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Q-talk *ON TOPIC ONLY* QUALITY ON TOPIC discussion of Backyard BBQ, grilling, Equipment and just outdoor cookin' in general, hints, tips, tricks & techniques, success, failures... but stay on topic. And watch for that hijacking.


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Unread 07-23-2013, 05:07 PM   #16
stepandfetch
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next time I will post pictures. It rained throughout the majority of the nine hours it took to smoke the pig, and I was in no mood for glamour shots. I actually had to hang a beach umbrella over my fire to keep it from going out.
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Unread 07-23-2013, 05:46 PM   #17
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Today's shoulder in the Pit Barrel Cooker. Pretty amazing piece of machinery. I am Not that good, but the Pit Barrel Cooker makes me great.
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Unread 07-23-2013, 06:28 PM   #18
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Quote:
Originally Posted by creekwalker View Post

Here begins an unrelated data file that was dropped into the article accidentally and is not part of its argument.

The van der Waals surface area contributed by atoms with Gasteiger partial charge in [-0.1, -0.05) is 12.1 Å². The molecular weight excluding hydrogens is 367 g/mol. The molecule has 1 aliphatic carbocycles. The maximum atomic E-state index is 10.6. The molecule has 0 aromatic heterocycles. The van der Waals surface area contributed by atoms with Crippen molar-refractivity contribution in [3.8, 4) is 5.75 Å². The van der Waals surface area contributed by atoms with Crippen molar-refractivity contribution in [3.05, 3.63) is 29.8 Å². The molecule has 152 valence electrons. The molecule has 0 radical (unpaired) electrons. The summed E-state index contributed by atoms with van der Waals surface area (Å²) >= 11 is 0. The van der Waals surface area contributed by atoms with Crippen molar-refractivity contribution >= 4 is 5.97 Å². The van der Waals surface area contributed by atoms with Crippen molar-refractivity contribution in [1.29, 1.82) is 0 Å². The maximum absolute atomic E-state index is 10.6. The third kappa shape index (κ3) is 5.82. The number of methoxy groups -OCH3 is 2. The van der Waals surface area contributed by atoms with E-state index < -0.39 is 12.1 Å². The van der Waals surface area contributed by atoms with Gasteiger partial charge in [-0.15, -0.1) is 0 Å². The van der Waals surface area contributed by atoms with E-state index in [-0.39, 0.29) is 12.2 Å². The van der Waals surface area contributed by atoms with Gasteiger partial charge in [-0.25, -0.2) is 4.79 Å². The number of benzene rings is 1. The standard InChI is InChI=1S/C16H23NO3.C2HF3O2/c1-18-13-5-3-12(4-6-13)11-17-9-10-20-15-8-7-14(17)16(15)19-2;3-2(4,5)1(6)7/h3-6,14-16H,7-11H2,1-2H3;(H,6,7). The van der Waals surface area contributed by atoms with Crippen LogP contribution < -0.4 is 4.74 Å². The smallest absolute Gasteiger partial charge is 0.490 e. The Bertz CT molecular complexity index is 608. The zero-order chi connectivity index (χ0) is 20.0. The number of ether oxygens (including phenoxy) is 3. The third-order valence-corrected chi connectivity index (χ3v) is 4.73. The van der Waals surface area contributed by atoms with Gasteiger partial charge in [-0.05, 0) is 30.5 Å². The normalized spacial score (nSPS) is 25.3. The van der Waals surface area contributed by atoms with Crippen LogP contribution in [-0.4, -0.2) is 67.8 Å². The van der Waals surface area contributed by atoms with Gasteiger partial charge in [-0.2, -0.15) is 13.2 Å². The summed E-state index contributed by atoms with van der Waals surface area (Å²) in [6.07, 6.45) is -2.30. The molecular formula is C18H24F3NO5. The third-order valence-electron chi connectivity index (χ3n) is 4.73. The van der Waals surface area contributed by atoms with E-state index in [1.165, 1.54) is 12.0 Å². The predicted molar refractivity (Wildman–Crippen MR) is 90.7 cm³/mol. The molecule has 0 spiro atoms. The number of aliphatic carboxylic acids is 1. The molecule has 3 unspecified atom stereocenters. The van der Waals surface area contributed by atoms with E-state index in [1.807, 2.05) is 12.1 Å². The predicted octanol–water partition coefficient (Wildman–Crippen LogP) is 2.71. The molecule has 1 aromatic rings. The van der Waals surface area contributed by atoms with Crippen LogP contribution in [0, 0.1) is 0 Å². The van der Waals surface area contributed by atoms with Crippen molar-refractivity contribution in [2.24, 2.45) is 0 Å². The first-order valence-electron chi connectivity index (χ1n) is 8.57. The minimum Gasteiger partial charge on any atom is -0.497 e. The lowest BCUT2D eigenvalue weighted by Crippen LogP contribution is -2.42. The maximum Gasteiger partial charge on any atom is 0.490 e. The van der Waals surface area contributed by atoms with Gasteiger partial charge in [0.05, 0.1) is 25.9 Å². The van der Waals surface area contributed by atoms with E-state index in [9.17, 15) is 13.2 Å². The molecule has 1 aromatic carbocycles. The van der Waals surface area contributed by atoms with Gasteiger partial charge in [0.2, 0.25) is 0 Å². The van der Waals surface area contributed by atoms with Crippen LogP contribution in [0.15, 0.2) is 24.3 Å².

Yes, I've been to Allen and Son a number of times over the years. Like a lot of online reviewers, I find them extremely inconsistent--but most of the time, they make one of the three truly great examples of pork bbq I've ever had. One of the others was O.T.'s in Apex, and the third place is on the Durham end of hwy 55 and still open: Backyard BBQ Pit. Like Allen and Son, their stuff has an even stronger smoke taste than what I've made--yet mine tastes over-smoked, apparently because some of the smoke elements in it are the wrong kind.
'
What kind of wrong smoke elements are you talking about?
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Unread 07-23-2013, 09:15 PM   #19
stepandfetch
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yea I'm also curious about that
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Unread 07-23-2013, 09:26 PM   #20
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Originally Posted by Bludawg View Post
I love smoking neked. It's hard to beat plain smoked meat.
But the people next door are complaining about the view
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Unread 07-23-2013, 11:46 PM   #21
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Originally Posted by jonmhenderson View Post